Global Warming
Global Warming

Global warmingalso called climate changerefers to the worldwide rise in temperatures that has been blamed for severe weather in many parts of the world. According to the Intergovernmental Panel on Climate Change (IPCC) a worldwide consortium of scientists set up in 1988 by the United Nations Environment Programme (UNEP) and the World Meteorological Organization (WMO), the world’s average temperature has risen by 1.1° F (0.6° C) over the past century. The Earth Policy Institute reported that 2010 was the hottest year on record with an average global temperature of 14.63 degrees Celsius (EPI,
2008). The IPCC also predicts an increase in average temperature between 2.5° F (1.4° C) and 10.4° F (5.8° C) over the next century, a rate of warming unprecedented in the last 10,000 years.

This same panel concluded in its 2007 report that it is 90 percent certain that human emissions of greenhouse gases are the main cause of the global rise in temperature (“Evidence” 2007). This rise in temperature is blamed for a number of environmental problems, such as an increase in the worldwide sea level by 11 to 17 inches (28 to 43 centimeters) caused by melting ice glaciers that threatens to swamp coastal land areas and islands (National Geographic, 2007). Global warming may also cause higher precipitation levels and more frequent severe weather, such as El Niño. In 2012 it was estimated that devastation attributed global climate change had risen to 1.6 percent of global GDP, after Superstorm Sandy in October 2012. It is forecast that the most hard hit economy will be China, facing $1.2 trillion in the next twenty years (Sharma, 2012).

The cause of global warming is human activity, including fossil fuel combustion associated with industrial development, the burning of forests by farmers in the developing world, and even biomass combustion—the burning of wood, coal, and dung for cooking and heat—by the poor. These activities have produced emissions of gases, such as chlorofluorocarbons (CFCs) and hydrochlorofluorocarbons (HCFC’s), which contains elements such as carbon dioxide, methane, nitrous oxide, and chlorine, fluorine, and bromide (together called halogens). CFCs and HCFCs are often described as “greenhouse gases” because they warm the atmosphere by trapping heat from the sun and cause the “greenhouse effect.”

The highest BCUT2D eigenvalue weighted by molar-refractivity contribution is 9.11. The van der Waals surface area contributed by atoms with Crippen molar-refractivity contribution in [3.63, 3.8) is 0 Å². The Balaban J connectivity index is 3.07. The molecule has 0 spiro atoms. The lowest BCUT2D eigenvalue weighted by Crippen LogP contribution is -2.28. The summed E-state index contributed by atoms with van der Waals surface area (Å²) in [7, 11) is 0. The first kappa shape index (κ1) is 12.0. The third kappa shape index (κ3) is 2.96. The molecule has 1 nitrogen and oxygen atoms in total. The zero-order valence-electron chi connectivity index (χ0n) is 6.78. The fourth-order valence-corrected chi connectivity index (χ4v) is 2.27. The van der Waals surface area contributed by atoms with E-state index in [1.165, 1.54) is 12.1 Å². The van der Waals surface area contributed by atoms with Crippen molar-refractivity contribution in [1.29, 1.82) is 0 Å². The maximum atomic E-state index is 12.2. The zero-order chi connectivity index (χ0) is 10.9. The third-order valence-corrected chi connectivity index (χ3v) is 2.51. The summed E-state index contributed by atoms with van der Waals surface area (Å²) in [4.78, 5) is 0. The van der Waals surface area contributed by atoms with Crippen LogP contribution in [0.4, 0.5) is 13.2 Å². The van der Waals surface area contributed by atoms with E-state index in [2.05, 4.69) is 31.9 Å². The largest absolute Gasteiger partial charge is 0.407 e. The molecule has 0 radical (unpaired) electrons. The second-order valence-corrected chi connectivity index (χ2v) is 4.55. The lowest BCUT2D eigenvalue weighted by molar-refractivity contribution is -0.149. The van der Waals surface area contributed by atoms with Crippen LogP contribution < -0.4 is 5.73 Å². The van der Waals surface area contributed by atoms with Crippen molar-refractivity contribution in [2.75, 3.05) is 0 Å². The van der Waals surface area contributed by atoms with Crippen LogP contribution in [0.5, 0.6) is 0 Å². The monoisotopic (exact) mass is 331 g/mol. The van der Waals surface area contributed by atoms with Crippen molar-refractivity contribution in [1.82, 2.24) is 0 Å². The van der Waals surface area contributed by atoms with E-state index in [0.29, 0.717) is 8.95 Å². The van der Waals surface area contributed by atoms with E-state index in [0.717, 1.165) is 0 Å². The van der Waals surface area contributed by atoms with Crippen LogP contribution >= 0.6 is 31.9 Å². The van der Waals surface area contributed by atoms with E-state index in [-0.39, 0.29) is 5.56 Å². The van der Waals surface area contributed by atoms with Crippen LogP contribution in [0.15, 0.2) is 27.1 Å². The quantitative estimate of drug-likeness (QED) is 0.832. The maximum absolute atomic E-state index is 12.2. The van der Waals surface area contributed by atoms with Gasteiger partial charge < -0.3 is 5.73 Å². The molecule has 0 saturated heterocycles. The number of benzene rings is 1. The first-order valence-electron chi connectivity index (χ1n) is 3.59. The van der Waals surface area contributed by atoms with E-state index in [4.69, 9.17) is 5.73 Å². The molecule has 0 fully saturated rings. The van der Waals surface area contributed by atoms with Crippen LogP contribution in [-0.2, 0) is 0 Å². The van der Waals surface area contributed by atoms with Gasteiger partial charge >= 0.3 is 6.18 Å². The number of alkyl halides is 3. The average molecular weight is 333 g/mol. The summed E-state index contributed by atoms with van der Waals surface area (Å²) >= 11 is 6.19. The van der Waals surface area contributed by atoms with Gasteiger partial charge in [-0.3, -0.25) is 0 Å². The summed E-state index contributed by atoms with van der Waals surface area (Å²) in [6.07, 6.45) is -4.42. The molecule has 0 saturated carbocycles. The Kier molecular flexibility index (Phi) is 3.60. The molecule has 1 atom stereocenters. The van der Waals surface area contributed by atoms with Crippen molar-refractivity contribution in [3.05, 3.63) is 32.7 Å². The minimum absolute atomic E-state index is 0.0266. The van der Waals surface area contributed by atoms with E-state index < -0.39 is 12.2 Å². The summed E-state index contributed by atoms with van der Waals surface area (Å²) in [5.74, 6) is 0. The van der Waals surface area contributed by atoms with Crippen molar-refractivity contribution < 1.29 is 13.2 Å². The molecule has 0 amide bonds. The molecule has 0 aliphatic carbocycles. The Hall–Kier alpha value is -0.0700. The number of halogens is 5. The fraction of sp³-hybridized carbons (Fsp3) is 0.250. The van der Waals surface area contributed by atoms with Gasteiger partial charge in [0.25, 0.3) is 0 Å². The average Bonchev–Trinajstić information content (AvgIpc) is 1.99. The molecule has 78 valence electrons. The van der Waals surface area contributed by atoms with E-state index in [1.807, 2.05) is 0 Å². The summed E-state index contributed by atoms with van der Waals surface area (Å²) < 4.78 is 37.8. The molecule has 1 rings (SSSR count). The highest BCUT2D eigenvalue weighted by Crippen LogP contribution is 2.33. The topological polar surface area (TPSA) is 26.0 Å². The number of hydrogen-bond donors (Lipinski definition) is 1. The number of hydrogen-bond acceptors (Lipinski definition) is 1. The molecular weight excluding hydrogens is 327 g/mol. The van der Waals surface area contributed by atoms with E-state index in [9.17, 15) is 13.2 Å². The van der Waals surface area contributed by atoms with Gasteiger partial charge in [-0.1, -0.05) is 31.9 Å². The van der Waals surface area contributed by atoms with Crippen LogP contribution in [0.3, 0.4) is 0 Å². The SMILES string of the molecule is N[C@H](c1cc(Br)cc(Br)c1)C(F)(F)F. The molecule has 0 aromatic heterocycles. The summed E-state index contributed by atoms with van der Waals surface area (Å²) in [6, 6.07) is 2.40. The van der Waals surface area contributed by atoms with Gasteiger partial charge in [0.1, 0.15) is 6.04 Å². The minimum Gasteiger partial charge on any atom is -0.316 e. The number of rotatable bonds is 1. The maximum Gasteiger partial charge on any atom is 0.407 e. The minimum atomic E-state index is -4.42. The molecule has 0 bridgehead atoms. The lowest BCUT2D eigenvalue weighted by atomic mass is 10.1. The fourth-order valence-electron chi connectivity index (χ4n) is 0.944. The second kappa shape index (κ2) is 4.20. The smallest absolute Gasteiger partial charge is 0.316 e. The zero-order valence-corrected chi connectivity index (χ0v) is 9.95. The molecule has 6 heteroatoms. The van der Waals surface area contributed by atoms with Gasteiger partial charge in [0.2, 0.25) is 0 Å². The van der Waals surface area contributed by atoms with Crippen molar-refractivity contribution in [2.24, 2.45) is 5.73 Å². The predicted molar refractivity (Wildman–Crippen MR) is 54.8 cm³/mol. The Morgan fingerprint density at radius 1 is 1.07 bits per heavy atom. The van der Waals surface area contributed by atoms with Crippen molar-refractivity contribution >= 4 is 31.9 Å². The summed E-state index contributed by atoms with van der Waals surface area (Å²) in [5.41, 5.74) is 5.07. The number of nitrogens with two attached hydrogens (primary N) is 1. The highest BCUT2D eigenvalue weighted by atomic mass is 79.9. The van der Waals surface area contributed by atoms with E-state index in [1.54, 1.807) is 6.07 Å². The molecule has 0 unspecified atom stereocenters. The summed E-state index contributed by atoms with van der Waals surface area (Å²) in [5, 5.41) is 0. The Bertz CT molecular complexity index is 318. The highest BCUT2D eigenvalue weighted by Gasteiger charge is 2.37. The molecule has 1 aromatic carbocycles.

To combat these problems, in 1992 the UN Framework Convention on Climate Change (UNFCCC)established a commitment “to achieve…stabilization of atmospheric concentrations of greenhouse gases at levels that would prevent dangerous anthropogenic (human-induced) interference with the climate system” (UNFCCC, 1997). Since then, 192 countries have joined the UNFCCC, and (and 4 countries have joined as ‘observer countries’), and as of April 2012, 191 states and the EU have ratified the Kyoto protocol, the latest of which was Afghanistan on April 3, 2012.

The Kyoto Protocol is a more stringent and detailed procedure for execution of the UNFCCC goals. Under the Protocol, developed, signatory nations are supposed to achieve a five to seven percent reduction from 1990 levels in CO2 emissions by 2008 to 2012. Developing nations do not have such specific targets, but are incentivized to reduce greenhouse gas emissions through voluntary targets, technology transfer, and the income generated by the cap-and-trade market designated in the protocol.

The Kyoto Protocol came into force in 2005 after signed the agreement. At least 55 countries that account for a total of 55 percent or more of greenhouse gas emissions (at 1990 levels) must ratify the protocol for it to take effect. Most importantly, despite being one of the 84 drafters of the Protocol in 1997, the United States has been an outspoken critic of the agreement since then, and as the producer of about one-third (est. 2008) of greenhouse gases emissions (with only about five percent of the world population) (ENS, 2007). The U.S. refusal to ratify has almost single-handedly thwarted the effectiveness of the protocol, and the Obama administration has not given any signal that this is likely to change. The majority of the international community stays committed to pushing forward with this protocol and future environmental agreements in the hopes that the U.,S., will feel greater pressure from its population and others to join as well.

However, as stated by the International Herald Tribune (June 13, 2008), China has now clearly overtaken the U.S. as the leading emitter of climate-warming gases (Krugman, 2008). As a developing country, China is pardoned from the Kyoto Protocol’s requirements to reduce emissions of global warming gases. According to the New York Times (November 07, 2006), “unregulated emissions from China, India and other developing countries are likely to account for most of the global increase in carbon dioxide emissions over the next quarter-century.” This raises a larger issue: how can developing countries balance the obligation of becoming part of the “developed world”, while simultaneously keeping global warming gases to a minimum?

The United States and other countries, such as Australia, have voiced several concerns about the Kyoto Protocol, focusing on its scientific basis, economic cost, feasibility and fairness.